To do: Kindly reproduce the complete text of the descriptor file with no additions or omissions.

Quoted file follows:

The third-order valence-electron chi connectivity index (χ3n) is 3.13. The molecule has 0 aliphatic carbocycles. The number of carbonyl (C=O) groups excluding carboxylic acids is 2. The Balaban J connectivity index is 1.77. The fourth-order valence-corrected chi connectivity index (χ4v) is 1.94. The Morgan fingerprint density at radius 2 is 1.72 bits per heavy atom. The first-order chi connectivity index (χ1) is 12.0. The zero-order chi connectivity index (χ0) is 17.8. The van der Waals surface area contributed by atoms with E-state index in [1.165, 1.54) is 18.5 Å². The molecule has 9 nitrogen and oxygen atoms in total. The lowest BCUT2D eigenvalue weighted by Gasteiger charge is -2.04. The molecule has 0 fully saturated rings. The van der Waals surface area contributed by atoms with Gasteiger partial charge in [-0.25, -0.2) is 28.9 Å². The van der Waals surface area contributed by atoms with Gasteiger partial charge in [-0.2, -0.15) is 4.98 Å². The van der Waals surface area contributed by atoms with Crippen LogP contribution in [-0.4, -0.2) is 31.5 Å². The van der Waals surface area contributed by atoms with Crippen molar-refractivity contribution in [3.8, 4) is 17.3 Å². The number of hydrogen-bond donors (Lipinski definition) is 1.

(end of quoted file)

The third-order valence-electron chi connectivity index (χ3n) is 3.13. The molecule has 0 aliphatic carbocycles. The number of carbonyl (C=O) groups excluding carboxylic acids is 2. The Balaban J connectivity index is 1.77. The fourth-order valence-corrected chi connectivity index (χ4v) is 1.94. The Morgan fingerprint density at radius 2 is 1.72 bits per heavy atom. The first-order chi connectivity index (χ1) is 12.0. The zero-order chi connectivity index (χ0) is 17.8. The van der Waals surface area contributed by atoms with E-state index in [1.165, 1.54) is 18.5 Å². The molecule has 9 nitrogen and oxygen atoms in total. The lowest BCUT2D eigenvalue weighted by Gasteiger charge is -2.04. The molecule has 0 fully saturated rings. The van der Waals surface area contributed by atoms with Gasteiger partial charge in [-0.25, -0.2) is 28.9 Å². The van der Waals surface area contributed by atoms with Gasteiger partial charge in [-0.2, -0.15) is 4.98 Å². The van der Waals surface area contributed by atoms with Crippen LogP contribution in [-0.4, -0.2) is 31.5 Å². The van der Waals surface area contributed by atoms with Crippen molar-refractivity contribution in [3.8, 4) is 17.3 Å². The number of hydrogen-bond donors (Lipinski definition) is 1.